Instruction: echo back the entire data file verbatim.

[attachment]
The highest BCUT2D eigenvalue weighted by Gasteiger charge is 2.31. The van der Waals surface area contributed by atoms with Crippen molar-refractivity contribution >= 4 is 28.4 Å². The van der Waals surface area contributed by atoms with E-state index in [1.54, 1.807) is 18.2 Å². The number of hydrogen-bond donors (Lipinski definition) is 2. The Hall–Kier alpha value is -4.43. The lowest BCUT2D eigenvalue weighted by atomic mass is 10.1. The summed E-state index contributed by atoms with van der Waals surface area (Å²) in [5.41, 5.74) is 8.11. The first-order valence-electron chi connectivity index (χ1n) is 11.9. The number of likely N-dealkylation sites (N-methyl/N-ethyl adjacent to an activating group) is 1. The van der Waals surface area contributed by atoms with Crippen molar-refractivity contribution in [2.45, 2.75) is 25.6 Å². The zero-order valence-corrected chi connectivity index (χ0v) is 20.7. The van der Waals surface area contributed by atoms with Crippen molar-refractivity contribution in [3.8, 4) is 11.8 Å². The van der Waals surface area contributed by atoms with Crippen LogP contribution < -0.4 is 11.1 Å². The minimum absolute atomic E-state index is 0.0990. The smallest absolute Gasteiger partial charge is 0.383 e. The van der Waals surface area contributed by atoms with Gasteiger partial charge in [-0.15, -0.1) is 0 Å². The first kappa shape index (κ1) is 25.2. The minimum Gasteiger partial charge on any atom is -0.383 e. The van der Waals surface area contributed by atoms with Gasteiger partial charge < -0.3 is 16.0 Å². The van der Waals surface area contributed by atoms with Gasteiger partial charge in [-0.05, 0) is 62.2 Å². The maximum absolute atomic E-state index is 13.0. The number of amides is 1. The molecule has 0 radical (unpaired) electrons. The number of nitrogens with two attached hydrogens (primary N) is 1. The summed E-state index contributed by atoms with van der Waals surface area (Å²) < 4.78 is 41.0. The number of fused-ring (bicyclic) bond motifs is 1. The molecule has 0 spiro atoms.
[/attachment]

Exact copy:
The highest BCUT2D eigenvalue weighted by Gasteiger charge is 2.31. The van der Waals surface area contributed by atoms with Crippen molar-refractivity contribution >= 4 is 28.4 Å². The van der Waals surface area contributed by atoms with E-state index in [1.54, 1.807) is 18.2 Å². The number of hydrogen-bond donors (Lipinski definition) is 2. The Hall–Kier alpha value is -4.43. The lowest BCUT2D eigenvalue weighted by atomic mass is 10.1. The summed E-state index contributed by atoms with van der Waals surface area (Å²) in [5.41, 5.74) is 8.11. The first-order valence-electron chi connectivity index (χ1n) is 11.9. The number of likely N-dealkylation sites (N-methyl/N-ethyl adjacent to an activating group) is 1. The van der Waals surface area contributed by atoms with Crippen molar-refractivity contribution in [2.45, 2.75) is 25.6 Å². The zero-order valence-corrected chi connectivity index (χ0v) is 20.7. The van der Waals surface area contributed by atoms with Crippen molar-refractivity contribution in [3.8, 4) is 11.8 Å². The van der Waals surface area contributed by atoms with Crippen LogP contribution < -0.4 is 11.1 Å². The minimum absolute atomic E-state index is 0.0990. The smallest absolute Gasteiger partial charge is 0.383 e. The van der Waals surface area contributed by atoms with Gasteiger partial charge in [-0.15, -0.1) is 0 Å². The first kappa shape index (κ1) is 25.2. The minimum Gasteiger partial charge on any atom is -0.383 e. The van der Waals surface area contributed by atoms with Gasteiger partial charge < -0.3 is 16.0 Å². The van der Waals surface area contributed by atoms with Gasteiger partial charge in [-0.05, 0) is 62.2 Å². The maximum absolute atomic E-state index is 13.0. The number of amides is 1. The molecule has 0 radical (unpaired) electrons. The number of nitrogens with two attached hydrogens (primary N) is 1. The summed E-state index contributed by atoms with van der Waals surface area (Å²) < 4.78 is 41.0. The number of fused-ring (bicyclic) bond motifs is 1. The molecule has 0 spiro atoms.